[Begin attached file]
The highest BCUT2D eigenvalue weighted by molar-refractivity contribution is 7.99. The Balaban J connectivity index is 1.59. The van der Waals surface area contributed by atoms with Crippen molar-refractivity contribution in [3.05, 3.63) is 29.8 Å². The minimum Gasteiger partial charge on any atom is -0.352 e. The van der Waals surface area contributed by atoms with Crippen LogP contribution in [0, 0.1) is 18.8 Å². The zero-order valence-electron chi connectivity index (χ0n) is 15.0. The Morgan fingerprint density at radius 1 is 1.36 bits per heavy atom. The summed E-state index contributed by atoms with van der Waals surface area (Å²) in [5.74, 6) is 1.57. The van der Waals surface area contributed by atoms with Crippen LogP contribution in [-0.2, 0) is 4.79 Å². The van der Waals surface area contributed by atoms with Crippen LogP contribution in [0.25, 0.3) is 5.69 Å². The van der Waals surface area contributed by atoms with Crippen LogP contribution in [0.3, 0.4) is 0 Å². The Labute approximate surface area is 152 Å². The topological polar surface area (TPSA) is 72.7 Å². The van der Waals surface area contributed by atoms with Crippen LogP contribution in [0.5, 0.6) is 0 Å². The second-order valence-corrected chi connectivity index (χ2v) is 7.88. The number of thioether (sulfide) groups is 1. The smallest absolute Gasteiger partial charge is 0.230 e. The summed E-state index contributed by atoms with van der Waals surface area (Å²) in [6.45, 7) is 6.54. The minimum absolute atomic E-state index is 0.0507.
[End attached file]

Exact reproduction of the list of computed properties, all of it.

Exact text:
The highest BCUT2D eigenvalue weighted by molar-refractivity contribution is 7.99. The Balaban J connectivity index is 1.59. The van der Waals surface area contributed by atoms with Crippen molar-refractivity contribution in [3.05, 3.63) is 29.8 Å². The minimum Gasteiger partial charge on any atom is -0.352 e. The van der Waals surface area contributed by atoms with Crippen LogP contribution in [0, 0.1) is 18.8 Å². The zero-order valence-electron chi connectivity index (χ0n) is 15.0. The Morgan fingerprint density at radius 1 is 1.36 bits per heavy atom. The summed E-state index contributed by atoms with van der Waals surface area (Å²) in [5.74, 6) is 1.57. The van der Waals surface area contributed by atoms with Crippen LogP contribution in [-0.2, 0) is 4.79 Å². The van der Waals surface area contributed by atoms with Crippen LogP contribution in [0.25, 0.3) is 5.69 Å². The van der Waals surface area contributed by atoms with Crippen LogP contribution in [0.3, 0.4) is 0 Å². The Labute approximate surface area is 152 Å². The topological polar surface area (TPSA) is 72.7 Å². The van der Waals surface area contributed by atoms with Crippen LogP contribution in [0.5, 0.6) is 0 Å². The second-order valence-corrected chi connectivity index (χ2v) is 7.88. The number of thioether (sulfide) groups is 1. The smallest absolute Gasteiger partial charge is 0.230 e. The summed E-state index contributed by atoms with van der Waals surface area (Å²) in [6.45, 7) is 6.54. The minimum absolute atomic E-state index is 0.0507.